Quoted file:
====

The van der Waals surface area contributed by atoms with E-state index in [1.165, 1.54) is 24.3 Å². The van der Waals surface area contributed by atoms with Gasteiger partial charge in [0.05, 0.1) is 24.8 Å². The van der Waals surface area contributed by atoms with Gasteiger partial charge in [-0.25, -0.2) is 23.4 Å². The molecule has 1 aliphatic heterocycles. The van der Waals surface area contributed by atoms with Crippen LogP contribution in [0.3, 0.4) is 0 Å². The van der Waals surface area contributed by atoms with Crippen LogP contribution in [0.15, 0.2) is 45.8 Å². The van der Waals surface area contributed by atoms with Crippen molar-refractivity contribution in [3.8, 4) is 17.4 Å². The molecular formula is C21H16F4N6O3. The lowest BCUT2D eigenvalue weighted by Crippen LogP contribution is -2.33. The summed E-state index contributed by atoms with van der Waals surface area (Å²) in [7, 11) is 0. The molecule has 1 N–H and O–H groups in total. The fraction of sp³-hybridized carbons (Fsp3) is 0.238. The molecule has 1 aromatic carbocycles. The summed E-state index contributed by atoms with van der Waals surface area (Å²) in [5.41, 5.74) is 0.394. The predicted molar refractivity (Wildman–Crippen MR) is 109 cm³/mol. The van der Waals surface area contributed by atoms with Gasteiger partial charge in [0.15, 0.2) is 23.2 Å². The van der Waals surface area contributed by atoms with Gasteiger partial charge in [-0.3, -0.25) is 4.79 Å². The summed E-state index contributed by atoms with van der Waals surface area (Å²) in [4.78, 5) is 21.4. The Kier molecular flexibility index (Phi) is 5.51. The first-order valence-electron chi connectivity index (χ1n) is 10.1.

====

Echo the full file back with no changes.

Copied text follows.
The van der Waals surface area contributed by atoms with E-state index in [1.165, 1.54) is 24.3 Å². The van der Waals surface area contributed by atoms with Gasteiger partial charge in [0.05, 0.1) is 24.8 Å². The van der Waals surface area contributed by atoms with Gasteiger partial charge in [-0.25, -0.2) is 23.4 Å². The molecule has 1 aliphatic heterocycles. The van der Waals surface area contributed by atoms with Crippen LogP contribution in [0.3, 0.4) is 0 Å². The van der Waals surface area contributed by atoms with Crippen LogP contribution in [0.15, 0.2) is 45.8 Å². The van der Waals surface area contributed by atoms with Crippen molar-refractivity contribution in [3.8, 4) is 17.4 Å². The molecular formula is C21H16F4N6O3. The lowest BCUT2D eigenvalue weighted by Crippen LogP contribution is -2.33. The summed E-state index contributed by atoms with van der Waals surface area (Å²) in [7, 11) is 0. The molecule has 1 N–H and O–H groups in total. The fraction of sp³-hybridized carbons (Fsp3) is 0.238. The molecule has 1 aromatic carbocycles. The summed E-state index contributed by atoms with van der Waals surface area (Å²) in [5.41, 5.74) is 0.394. The predicted molar refractivity (Wildman–Crippen MR) is 109 cm³/mol. The van der Waals surface area contributed by atoms with Gasteiger partial charge in [0.15, 0.2) is 23.2 Å². The van der Waals surface area contributed by atoms with Gasteiger partial charge in [-0.3, -0.25) is 4.79 Å². The summed E-state index contributed by atoms with van der Waals surface area (Å²) in [4.78, 5) is 21.4. The Kier molecular flexibility index (Phi) is 5.51. The first-order valence-electron chi connectivity index (χ1n) is 10.1.